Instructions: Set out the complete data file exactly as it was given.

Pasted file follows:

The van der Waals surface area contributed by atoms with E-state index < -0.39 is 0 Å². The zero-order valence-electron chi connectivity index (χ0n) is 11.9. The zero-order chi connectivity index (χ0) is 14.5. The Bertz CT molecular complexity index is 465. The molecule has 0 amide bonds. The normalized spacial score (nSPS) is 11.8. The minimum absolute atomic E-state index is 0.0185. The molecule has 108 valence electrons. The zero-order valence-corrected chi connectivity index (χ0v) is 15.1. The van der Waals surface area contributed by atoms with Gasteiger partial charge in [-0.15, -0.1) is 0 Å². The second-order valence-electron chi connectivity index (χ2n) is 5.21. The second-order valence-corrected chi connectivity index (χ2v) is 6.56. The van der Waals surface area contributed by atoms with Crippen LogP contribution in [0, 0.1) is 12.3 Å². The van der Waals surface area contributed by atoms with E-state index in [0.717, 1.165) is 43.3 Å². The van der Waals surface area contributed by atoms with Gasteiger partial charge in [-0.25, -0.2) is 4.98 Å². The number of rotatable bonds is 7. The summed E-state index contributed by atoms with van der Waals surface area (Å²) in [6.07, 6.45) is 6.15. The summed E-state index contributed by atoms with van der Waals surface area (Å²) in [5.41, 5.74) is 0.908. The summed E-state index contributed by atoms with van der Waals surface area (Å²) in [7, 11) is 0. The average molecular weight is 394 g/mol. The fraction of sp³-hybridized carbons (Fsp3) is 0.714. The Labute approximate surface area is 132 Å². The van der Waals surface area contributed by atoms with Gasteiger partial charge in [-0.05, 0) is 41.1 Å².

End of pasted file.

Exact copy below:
The van der Waals surface area contributed by atoms with E-state index < -0.39 is 0 Å². The zero-order valence-electron chi connectivity index (χ0n) is 11.9. The zero-order chi connectivity index (χ0) is 14.5. The Bertz CT molecular complexity index is 465. The molecule has 0 amide bonds. The normalized spacial score (nSPS) is 11.8. The minimum absolute atomic E-state index is 0.0185. The molecule has 108 valence electrons. The zero-order valence-corrected chi connectivity index (χ0v) is 15.1. The van der Waals surface area contributed by atoms with Gasteiger partial charge in [-0.15, -0.1) is 0 Å². The second-order valence-electron chi connectivity index (χ2n) is 5.21. The second-order valence-corrected chi connectivity index (χ2v) is 6.56. The van der Waals surface area contributed by atoms with Crippen LogP contribution in [0, 0.1) is 12.3 Å². The van der Waals surface area contributed by atoms with E-state index in [0.717, 1.165) is 43.3 Å². The van der Waals surface area contributed by atoms with Gasteiger partial charge in [-0.25, -0.2) is 4.98 Å². The number of rotatable bonds is 7. The summed E-state index contributed by atoms with van der Waals surface area (Å²) in [6.07, 6.45) is 6.15. The summed E-state index contributed by atoms with van der Waals surface area (Å²) in [5.41, 5.74) is 0.908. The summed E-state index contributed by atoms with van der Waals surface area (Å²) in [7, 11) is 0. The average molecular weight is 394 g/mol. The fraction of sp³-hybridized carbons (Fsp3) is 0.714. The Labute approximate surface area is 132 Å². The van der Waals surface area contributed by atoms with Gasteiger partial charge in [-0.05, 0) is 41.1 Å².